Right now a lot of people I know are navigating the cognitive dissonance of joy and trepidation. They are elated by the outcome of the election, as many millions are (and as, turning the tables from 2016, many millions aren’t). At the same time it’s harshing their mellow to realize that there will be backlash and that core issues that divide us will remain as roadblocks for at least the foreseeable future, regardless of whether a single polarizing human is amplifying them.

Some are finding their euphoria turning to despair as they reconcile that we are still facing the root causes of human pathology that brought us to the place where we have spent the last four years. There is a strong desire to find triumph in this election’s outcome, to portray it as a heroic conquering of something malignant, and upon realizing that it isn’t that, there is a corresponding and potentially deflating fear that this outcome only helps on a comparatively “superficial” level. Indeed, on a broad level, growth-oriented people have an understandable and valid tendency to denigrate the idea of treating a symptom instead of addressing the root cause. I have spent literally my whole life navigating this with regards to my own body, so I am here to shed some light, hopefully, and to put forth the idea that important, positive, hope-inducing things can happen even absent unqualified “victory.”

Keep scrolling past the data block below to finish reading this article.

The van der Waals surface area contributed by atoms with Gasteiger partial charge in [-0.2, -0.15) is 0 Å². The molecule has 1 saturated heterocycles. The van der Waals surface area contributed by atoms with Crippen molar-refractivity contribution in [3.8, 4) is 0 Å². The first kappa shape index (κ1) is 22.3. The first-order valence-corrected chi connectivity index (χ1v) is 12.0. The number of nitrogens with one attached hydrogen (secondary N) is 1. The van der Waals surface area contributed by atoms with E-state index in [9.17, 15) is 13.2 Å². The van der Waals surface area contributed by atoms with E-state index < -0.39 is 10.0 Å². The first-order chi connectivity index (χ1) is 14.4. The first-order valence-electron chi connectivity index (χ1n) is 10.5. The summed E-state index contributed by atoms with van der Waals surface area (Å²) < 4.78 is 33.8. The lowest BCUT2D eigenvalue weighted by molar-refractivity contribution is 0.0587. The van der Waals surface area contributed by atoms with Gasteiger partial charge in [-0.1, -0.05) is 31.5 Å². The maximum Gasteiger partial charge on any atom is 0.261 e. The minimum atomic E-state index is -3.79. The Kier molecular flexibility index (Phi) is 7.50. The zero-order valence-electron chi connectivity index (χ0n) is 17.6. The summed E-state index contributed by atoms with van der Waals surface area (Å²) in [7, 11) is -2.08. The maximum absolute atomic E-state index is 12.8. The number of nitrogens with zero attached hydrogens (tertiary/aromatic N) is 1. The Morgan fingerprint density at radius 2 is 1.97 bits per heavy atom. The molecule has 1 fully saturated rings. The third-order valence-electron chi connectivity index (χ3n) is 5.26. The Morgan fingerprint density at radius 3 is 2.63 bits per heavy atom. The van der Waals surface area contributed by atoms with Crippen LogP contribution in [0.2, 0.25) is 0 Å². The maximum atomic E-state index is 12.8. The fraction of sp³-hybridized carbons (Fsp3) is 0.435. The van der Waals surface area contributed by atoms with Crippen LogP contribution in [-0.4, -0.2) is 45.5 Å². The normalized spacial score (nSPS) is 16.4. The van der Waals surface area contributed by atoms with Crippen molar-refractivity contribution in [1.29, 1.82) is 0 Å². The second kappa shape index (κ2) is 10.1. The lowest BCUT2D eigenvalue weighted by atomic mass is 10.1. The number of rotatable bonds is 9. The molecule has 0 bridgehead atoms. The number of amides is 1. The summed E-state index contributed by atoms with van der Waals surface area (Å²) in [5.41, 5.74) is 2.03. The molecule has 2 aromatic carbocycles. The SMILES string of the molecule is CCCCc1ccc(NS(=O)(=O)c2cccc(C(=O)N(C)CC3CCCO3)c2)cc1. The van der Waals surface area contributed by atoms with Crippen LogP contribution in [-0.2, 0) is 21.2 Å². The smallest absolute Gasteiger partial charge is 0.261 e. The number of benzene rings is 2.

I was born with Ehlers-Danlos and I will die with it (though, thankfully, because of the type I have, it’s unlikely I will die FROM it). I will never be “cured.” I feel like a downer saying that, as there are researchers out there working on it, but I have zero expectation that in my lifetime we will see a cure that magically takes away the pain or impairment I experience. The clinical approach to EDS is very straightforward on a macro-level: you can’t cure the condition, so you treat the symptoms. As such, my options are a) curl up in a fetal position and give up or b) pursue comparatively subtle maintenance measures and improvements to my quality of life. If I let go of the comparative unsexiness of option “b” (compared to the eureka moment of being “cured”), there is a lot that can be done.